Since I mentioned it, the elk will almost certainly not show up this year. They’re extremely fond of apples and so many of the trees in the neighborhood hang over fences along the “green belt” (green because of all the smooth brome), making an easy dining experience for them.
Continuing the low-grade photography I’ve been employing lately (fits in with the low-grade maintenance here), I have an apple tree, pictured here.
The chain-link fence on the right borders the green belt, which is also a floodplain (the creek is almost always dry now; I don’t know why). There is rabbit fence wired to the chain link, and the elk can’t see that, so they don’t jump into my garden, which, if you ask me, is just as well.
I don’t do much of anything to the tree, except remove branches that look wrong, which is why it’s in its current state.
The tree was bought as a whip in 1986, with several others that quickly died, and has never produced an edible crop of apples, because squirrels and raccoons get all of the apples. Mostly, they bite into them, and then drop them on the grass path, for me to trip over.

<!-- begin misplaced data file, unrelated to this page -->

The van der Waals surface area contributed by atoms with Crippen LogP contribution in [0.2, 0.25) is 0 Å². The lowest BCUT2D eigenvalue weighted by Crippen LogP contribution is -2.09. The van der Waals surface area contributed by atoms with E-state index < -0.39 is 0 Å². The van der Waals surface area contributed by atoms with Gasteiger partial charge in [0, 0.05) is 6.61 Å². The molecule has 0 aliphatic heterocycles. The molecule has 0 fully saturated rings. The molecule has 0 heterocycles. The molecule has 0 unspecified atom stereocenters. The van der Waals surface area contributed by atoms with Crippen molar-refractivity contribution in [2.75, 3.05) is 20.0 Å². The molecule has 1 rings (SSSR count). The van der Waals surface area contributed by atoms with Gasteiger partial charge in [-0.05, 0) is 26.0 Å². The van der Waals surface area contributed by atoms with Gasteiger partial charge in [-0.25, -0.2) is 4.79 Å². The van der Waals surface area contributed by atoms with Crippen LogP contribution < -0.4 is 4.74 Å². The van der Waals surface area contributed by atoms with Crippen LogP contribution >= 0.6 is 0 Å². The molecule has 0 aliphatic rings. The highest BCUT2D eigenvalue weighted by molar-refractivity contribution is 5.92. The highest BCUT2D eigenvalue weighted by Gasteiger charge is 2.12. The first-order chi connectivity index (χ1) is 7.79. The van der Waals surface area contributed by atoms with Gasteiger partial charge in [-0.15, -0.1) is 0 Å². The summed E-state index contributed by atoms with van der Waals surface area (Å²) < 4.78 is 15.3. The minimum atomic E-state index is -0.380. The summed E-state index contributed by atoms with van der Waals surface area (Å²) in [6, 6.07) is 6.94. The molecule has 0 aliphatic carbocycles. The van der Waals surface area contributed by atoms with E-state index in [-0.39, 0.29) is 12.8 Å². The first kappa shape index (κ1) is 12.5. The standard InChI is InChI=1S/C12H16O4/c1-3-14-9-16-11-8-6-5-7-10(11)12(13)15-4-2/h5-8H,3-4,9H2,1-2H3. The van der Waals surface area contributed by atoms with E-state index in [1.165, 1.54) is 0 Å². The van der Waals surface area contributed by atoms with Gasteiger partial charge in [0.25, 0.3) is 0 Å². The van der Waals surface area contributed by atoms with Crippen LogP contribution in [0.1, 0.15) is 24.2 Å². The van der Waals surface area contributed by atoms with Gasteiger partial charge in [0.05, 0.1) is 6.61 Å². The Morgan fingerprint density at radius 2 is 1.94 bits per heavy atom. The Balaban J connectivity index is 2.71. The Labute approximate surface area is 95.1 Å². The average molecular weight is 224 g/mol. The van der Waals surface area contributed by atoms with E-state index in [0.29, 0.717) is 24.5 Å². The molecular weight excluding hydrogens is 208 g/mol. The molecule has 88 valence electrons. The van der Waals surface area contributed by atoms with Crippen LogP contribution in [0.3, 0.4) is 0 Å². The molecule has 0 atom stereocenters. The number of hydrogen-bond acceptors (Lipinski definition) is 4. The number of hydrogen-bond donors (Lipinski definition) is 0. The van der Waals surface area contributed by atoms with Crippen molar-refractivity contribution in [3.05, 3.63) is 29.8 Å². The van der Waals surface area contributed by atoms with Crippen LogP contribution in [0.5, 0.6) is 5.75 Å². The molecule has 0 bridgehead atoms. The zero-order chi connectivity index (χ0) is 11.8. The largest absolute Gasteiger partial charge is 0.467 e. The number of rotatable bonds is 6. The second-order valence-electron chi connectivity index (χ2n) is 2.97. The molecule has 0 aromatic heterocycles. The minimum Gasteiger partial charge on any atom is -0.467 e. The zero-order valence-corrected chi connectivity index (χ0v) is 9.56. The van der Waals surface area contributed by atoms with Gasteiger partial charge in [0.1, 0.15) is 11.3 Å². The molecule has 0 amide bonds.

A couple of years ago we were walking out to the back corner of the yard (off to the right in the sunlit part of the picture above), and Chess starting barking like mad, and a bull elk walked into view. I didn’t figure our little neighborhood to be elk territory, but apparently this little herd has been around here for about twenty years.
I find this hard to believe. A herd of elk walking down the street is something an ordinary person would probably notice. Nonetheless, they were here in 2010, and also in 2011.
The next pictures were taken by a neighbor, in and behind the yard two houses down from me; the first two in 2010, the third taken last year, when three bulls showed up.